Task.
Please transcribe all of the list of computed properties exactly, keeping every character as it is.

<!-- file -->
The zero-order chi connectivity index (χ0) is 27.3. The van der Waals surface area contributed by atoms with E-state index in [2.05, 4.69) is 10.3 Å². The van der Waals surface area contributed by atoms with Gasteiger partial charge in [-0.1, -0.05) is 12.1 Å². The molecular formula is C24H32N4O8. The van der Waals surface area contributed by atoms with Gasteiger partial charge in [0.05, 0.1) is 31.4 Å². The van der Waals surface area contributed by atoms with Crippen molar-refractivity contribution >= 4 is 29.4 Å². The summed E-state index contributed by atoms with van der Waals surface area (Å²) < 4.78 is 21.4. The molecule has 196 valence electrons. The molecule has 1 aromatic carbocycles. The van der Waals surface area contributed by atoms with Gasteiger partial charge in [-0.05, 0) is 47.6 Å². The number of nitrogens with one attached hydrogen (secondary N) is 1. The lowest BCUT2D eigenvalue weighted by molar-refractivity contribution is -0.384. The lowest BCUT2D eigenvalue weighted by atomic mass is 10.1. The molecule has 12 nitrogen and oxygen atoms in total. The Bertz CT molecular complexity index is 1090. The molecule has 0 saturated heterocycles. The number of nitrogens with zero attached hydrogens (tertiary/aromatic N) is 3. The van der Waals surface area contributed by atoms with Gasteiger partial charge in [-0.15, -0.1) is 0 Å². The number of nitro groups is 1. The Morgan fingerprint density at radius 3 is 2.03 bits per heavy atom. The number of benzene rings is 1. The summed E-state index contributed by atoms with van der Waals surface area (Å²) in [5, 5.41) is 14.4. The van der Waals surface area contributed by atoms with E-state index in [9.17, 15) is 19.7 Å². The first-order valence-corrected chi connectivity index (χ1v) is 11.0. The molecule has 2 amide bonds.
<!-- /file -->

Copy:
The zero-order chi connectivity index (χ0) is 27.3. The van der Waals surface area contributed by atoms with E-state index in [2.05, 4.69) is 10.3 Å². The van der Waals surface area contributed by atoms with Gasteiger partial charge in [-0.1, -0.05) is 12.1 Å². The molecular formula is C24H32N4O8. The van der Waals surface area contributed by atoms with Gasteiger partial charge in [0.05, 0.1) is 31.4 Å². The van der Waals surface area contributed by atoms with Crippen molar-refractivity contribution >= 4 is 29.4 Å². The summed E-state index contributed by atoms with van der Waals surface area (Å²) < 4.78 is 21.4. The molecule has 196 valence electrons. The molecule has 1 aromatic carbocycles. The van der Waals surface area contributed by atoms with Gasteiger partial charge in [-0.05, 0) is 47.6 Å². The number of nitrogens with one attached hydrogen (secondary N) is 1. The lowest BCUT2D eigenvalue weighted by molar-refractivity contribution is -0.384. The lowest BCUT2D eigenvalue weighted by atomic mass is 10.1. The molecule has 12 nitrogen and oxygen atoms in total. The Bertz CT molecular complexity index is 1090. The molecule has 0 saturated heterocycles. The number of nitrogens with zero attached hydrogens (tertiary/aromatic N) is 3. The van der Waals surface area contributed by atoms with Gasteiger partial charge in [-0.15, -0.1) is 0 Å². The number of nitro groups is 1. The Morgan fingerprint density at radius 3 is 2.03 bits per heavy atom. The number of benzene rings is 1. The summed E-state index contributed by atoms with van der Waals surface area (Å²) in [5, 5.41) is 14.4. The van der Waals surface area contributed by atoms with E-state index in [9.17, 15) is 19.7 Å². The first-order valence-corrected chi connectivity index (χ1v) is 11.0. The molecule has 2 amide bonds.